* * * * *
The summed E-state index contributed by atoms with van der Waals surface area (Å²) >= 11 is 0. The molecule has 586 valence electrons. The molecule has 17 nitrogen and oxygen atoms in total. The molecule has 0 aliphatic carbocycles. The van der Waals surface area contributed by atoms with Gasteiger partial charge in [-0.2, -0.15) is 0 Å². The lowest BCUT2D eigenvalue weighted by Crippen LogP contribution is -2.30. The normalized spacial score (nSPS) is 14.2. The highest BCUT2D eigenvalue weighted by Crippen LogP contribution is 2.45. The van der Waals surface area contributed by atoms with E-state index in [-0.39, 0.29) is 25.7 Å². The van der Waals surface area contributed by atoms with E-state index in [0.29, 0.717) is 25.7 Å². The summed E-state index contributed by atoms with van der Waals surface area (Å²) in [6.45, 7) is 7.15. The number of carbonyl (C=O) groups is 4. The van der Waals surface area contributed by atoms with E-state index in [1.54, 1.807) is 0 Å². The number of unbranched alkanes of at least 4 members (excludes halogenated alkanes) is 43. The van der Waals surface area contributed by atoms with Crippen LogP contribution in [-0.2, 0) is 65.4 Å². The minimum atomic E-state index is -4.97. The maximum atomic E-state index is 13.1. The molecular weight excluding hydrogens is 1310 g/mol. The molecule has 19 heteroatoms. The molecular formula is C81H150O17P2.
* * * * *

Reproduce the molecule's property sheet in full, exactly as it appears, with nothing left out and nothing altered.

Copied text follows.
The summed E-state index contributed by atoms with van der Waals surface area (Å²) >= 11 is 0. The molecule has 586 valence electrons. The molecule has 17 nitrogen and oxygen atoms in total. The molecule has 0 aliphatic carbocycles. The van der Waals surface area contributed by atoms with Gasteiger partial charge in [-0.2, -0.15) is 0 Å². The lowest BCUT2D eigenvalue weighted by Crippen LogP contribution is -2.30. The normalized spacial score (nSPS) is 14.2. The highest BCUT2D eigenvalue weighted by Crippen LogP contribution is 2.45. The van der Waals surface area contributed by atoms with E-state index in [-0.39, 0.29) is 25.7 Å². The van der Waals surface area contributed by atoms with E-state index in [0.29, 0.717) is 25.7 Å². The summed E-state index contributed by atoms with van der Waals surface area (Å²) in [6.45, 7) is 7.15. The number of carbonyl (C=O) groups is 4. The van der Waals surface area contributed by atoms with E-state index in [1.54, 1.807) is 0 Å². The number of unbranched alkanes of at least 4 members (excludes halogenated alkanes) is 43. The van der Waals surface area contributed by atoms with Crippen LogP contribution in [-0.2, 0) is 65.4 Å². The minimum atomic E-state index is -4.97. The maximum atomic E-state index is 13.1. The molecular weight excluding hydrogens is 1310 g/mol. The molecule has 19 heteroatoms. The molecular formula is C81H150O17P2.